Be it Glossier, Harry’s, Amazon or Aldi the company is facing many threats and marketing will have to spearhead a more dynamic strategy to ensure that it fends of each challenge.
Many of the challenges that Unilever faces are found across the marketing industry and as marketing boss of the FMCG giant the next CMO will need to continue Weed’s legacy as a leader. Weed tackled digital transparency, sustainability and diversity. His successor will need to carry on the legacy of being a leader with their finger on the pulse of the changes in marketing and consumer trends.
The retirement of both Weed and Polman marks the end of an era at Unilever and the question is what route the company will go down with Weed’s successor.
The organisation has pledged diversity through its advertising but it would be good to see this translated to who it appoints to the role. Aline Santos is currently Weed’s number two and would be an obvious internal appointment. Unilever tends to favour internal hires, with incoming CEO Jope a veteran of the brand. However, Polman was an external hire and if Unilever is looking for a fresh perspective it might do well to hire someone with a different background and outlook.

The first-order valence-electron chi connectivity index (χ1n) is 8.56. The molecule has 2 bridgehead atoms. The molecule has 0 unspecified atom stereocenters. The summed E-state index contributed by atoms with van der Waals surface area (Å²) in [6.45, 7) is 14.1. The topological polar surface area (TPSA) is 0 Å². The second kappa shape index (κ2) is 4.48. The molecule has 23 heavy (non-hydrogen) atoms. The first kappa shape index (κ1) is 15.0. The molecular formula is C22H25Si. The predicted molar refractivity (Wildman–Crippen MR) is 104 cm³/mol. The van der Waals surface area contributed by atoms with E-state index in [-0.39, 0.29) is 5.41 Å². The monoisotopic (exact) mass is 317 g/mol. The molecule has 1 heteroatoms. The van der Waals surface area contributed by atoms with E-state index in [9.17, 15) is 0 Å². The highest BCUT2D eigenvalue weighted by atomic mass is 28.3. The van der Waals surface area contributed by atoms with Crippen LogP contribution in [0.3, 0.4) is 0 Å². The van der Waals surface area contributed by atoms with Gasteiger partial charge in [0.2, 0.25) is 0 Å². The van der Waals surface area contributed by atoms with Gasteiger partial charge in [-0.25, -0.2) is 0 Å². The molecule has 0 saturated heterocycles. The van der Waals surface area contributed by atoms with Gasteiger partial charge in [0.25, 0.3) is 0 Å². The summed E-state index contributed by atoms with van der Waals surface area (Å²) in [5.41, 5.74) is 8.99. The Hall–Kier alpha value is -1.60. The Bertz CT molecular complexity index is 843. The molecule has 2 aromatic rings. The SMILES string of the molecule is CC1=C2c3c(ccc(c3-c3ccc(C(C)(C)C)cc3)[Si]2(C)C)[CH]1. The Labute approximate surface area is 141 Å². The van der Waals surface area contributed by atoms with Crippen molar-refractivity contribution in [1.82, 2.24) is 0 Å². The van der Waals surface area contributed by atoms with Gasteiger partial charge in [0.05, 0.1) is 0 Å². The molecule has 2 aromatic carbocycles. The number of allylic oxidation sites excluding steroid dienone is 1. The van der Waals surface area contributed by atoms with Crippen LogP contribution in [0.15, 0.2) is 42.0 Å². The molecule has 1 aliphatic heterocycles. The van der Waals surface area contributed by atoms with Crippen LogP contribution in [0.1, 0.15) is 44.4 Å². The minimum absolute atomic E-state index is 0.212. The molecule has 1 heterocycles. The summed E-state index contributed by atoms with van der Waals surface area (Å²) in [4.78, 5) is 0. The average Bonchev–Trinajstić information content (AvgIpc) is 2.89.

As FMCG struggles to retain its dominance as a top destination for marketing graduates, the new hire will also be crucial to inspiring the next generation. By hiring someone who hasn’t taken the traditional FMCG route, Unilever can show it is open to different skills and experiences.
There is no doubt that Unilever is facing a significant change but will this injection of new blood help propel the company into the future or derail it from its current path? That remains to be seen, but what is clear is Weed’s successor has a tough job to do to ensure Unilever continues to be seen as a trailblazer among consumers, businesses and the marketing industry.